Ever since the Switch was announced, there's been one game we've been looking forward to more than anything else - Xenoblade Chronicles 2. With an incredible looking world, a fantastic art style, and more than a hint of Dreamcast era role playing classics like Skies of Arcade to it, Xenoblade Chronicles 2 was a game we couldn't wait to lose ourselves in, as we explored its gorgeous land. But sadly, it seems Xenoblade Chronicles 2 doesn't quite feel the same way about us.
The story here is your typically over the top role playing fare. Set in a world where there is no land, everyone lives on the back of humongous beasts known as Titans, which sail the "cloud seas" of the world with entire villages and ecosystems atop their back (seriously - how cool an idea is that?). You play as Rex, a young salvager who makes a living by digging up scrap from the sea, when one day, his life gets turned upside down. Personally chosen for a mission to retrieve a mysterious object, what starts out as an easy enough job soon ends in betrayal, with Rex being killed, and brought back to life by a mysterious woman called Pyra. Lending him a bit of her health crystal thing, the two of them become linked together, and set out on a quest to find the mythical land of Elysium.
What follows is an adventure that's every bit the typical JRPG, with elaborate plot twists, over the top villains, and plenty of spectacular sword fighting cutscenes to keep the story moving. With a stunningly beautiful world to explore, a day/night cycle that affects the enemies you'll face, and a whole host of quests and side quests to complete, this is a game that's absolutely packed to the gunnels with things to do - and a great soundtrack you'll be humming to yourself for hours after you've stopped playing.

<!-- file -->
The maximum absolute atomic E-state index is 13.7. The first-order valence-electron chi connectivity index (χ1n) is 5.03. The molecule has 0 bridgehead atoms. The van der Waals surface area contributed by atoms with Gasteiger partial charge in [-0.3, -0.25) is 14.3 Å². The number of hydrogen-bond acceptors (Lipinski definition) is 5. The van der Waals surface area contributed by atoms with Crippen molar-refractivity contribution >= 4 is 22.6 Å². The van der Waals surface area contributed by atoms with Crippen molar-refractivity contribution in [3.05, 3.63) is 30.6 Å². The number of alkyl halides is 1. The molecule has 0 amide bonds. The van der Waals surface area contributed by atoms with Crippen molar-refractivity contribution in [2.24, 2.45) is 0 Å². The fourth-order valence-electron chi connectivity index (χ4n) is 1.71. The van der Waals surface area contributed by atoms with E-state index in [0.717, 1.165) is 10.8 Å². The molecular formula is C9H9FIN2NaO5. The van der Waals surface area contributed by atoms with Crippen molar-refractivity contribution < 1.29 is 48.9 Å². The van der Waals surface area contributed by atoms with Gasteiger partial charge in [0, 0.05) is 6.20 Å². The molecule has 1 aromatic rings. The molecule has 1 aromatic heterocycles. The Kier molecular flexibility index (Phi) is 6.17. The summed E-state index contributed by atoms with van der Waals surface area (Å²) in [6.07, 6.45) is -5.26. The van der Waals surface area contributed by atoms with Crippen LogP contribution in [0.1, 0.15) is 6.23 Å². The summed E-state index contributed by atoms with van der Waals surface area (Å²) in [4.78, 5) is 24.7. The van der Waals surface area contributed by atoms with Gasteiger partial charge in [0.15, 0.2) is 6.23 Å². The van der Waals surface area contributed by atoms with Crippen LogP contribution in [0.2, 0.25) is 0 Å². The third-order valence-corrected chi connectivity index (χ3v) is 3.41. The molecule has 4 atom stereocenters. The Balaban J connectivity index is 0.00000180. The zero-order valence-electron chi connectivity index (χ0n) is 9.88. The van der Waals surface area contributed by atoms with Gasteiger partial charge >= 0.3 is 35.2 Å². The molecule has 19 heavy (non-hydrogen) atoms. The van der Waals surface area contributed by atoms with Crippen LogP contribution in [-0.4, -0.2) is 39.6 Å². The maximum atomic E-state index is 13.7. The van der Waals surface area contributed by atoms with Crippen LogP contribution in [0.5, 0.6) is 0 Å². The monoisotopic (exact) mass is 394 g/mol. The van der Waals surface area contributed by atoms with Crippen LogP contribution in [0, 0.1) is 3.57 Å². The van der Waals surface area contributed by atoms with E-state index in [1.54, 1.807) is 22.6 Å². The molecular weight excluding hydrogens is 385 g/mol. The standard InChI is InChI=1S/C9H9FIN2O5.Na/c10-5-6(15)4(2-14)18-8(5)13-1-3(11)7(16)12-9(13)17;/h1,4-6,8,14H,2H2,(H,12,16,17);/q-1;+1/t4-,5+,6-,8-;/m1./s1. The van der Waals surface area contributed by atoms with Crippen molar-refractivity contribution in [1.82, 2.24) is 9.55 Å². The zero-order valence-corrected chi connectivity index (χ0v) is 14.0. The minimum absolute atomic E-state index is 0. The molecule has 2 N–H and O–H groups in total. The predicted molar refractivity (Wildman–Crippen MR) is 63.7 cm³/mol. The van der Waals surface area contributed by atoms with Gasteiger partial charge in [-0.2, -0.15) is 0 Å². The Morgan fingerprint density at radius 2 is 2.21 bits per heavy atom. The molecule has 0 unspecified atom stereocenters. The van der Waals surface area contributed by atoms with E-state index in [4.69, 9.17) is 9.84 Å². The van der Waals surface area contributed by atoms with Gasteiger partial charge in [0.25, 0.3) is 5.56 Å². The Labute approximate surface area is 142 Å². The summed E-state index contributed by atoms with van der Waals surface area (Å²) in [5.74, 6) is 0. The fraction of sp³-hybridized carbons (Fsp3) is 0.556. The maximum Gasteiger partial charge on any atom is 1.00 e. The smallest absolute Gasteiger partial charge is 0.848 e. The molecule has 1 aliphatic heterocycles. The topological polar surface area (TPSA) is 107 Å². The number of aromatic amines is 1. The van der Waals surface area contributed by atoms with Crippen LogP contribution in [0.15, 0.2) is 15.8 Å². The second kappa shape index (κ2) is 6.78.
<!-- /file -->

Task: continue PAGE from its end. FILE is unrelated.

Along the way, you'll meet up with a variety of characters, who'll join your team, and lend them your skills. From the rotund and miniscule Tora, who actually becomes your party's "tank", designed to take most of the incoming damage, to the intensely irritating Nia, a girl with cat ears who makes herself useful as a healer, but will have you wanting to mute the game every time she opens her mouth, this is a game with an OK cast, but one that's let down by both the voice acting, and some incredibly repetitive dialogue both during, and after battles. Hearing the same seemingly sincere conversation between Rex and Pyra every few minutes very quickly gets irritating, while Nia's voice acting is so bad, it's amongst the worst we've ever heard in a JRPG - and that's saying something. In honesty, it sounds like it was all recorded without the voice actress ever being able to see the script, or any context, as almost every line gets the intonation completely wrong - something which is an impressive feat in and of itself.
But as any JRPG fan will tell you, easily the single most important part of any role playing game is its battle system -after all, it's in the battles that you'll be spending most of your time. Sadly, though, the battles are also easily Xenoblade Chronicles 2's weakest link - and it's here the brilliance starts to fall apart.
The battles in Xenoblade Chronicles 2 play out in real time, and rather than having to mash a button, or select "attack", you'll instead automatically attack your nearest enemy as soon as the battle starts, with your input being limited solely to choosing when to chip in with one of your special powers (which the game labels as Arts). In and of itself, that shouldn't be a problem - it's just everything else that's the issue.
For starters, the battles take far too long, as you simply sit back and watch as you and your foes slowly slug it out, and marvel as your health decreases so much faster than your enemy's. When the time does come to use an Art (you have to wait for a little coloured surround to fill up before you can use them), you'll get a bonus if you deploy your Art on the third strike of your auto-attack combo - but of course, with nothing telling you what number strike you're on, and a barely-any-different animation, it ends up literally being a matter of guess work.